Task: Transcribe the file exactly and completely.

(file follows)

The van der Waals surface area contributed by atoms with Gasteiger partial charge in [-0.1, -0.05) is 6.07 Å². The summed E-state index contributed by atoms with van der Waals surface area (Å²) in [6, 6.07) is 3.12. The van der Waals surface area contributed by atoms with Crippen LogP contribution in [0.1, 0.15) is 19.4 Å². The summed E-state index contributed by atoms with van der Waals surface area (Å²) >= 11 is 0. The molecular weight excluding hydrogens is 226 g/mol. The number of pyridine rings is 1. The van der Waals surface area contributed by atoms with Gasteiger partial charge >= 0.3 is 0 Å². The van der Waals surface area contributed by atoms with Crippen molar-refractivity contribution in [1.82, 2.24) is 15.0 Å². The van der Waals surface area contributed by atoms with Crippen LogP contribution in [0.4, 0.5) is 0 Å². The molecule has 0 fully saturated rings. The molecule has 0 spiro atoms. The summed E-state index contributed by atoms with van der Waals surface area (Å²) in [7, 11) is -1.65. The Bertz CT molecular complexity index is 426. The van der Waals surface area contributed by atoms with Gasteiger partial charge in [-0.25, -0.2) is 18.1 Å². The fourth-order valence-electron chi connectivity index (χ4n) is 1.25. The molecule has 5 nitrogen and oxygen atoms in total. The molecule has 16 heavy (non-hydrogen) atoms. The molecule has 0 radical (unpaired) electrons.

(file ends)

The van der Waals surface area contributed by atoms with Gasteiger partial charge in [-0.1, -0.05) is 6.07 Å². The summed E-state index contributed by atoms with van der Waals surface area (Å²) in [6, 6.07) is 3.12. The van der Waals surface area contributed by atoms with Crippen LogP contribution in [0.1, 0.15) is 19.4 Å². The summed E-state index contributed by atoms with van der Waals surface area (Å²) >= 11 is 0. The molecular weight excluding hydrogens is 226 g/mol. The number of pyridine rings is 1. The van der Waals surface area contributed by atoms with Gasteiger partial charge >= 0.3 is 0 Å². The van der Waals surface area contributed by atoms with Crippen molar-refractivity contribution in [1.82, 2.24) is 15.0 Å². The van der Waals surface area contributed by atoms with Crippen LogP contribution in [0.4, 0.5) is 0 Å². The molecule has 0 fully saturated rings. The molecule has 0 spiro atoms. The summed E-state index contributed by atoms with van der Waals surface area (Å²) in [7, 11) is -1.65. The Bertz CT molecular complexity index is 426. The van der Waals surface area contributed by atoms with Gasteiger partial charge in [-0.25, -0.2) is 18.1 Å². The fourth-order valence-electron chi connectivity index (χ4n) is 1.25. The molecule has 5 nitrogen and oxygen atoms in total. The molecule has 16 heavy (non-hydrogen) atoms. The molecule has 0 radical (unpaired) electrons.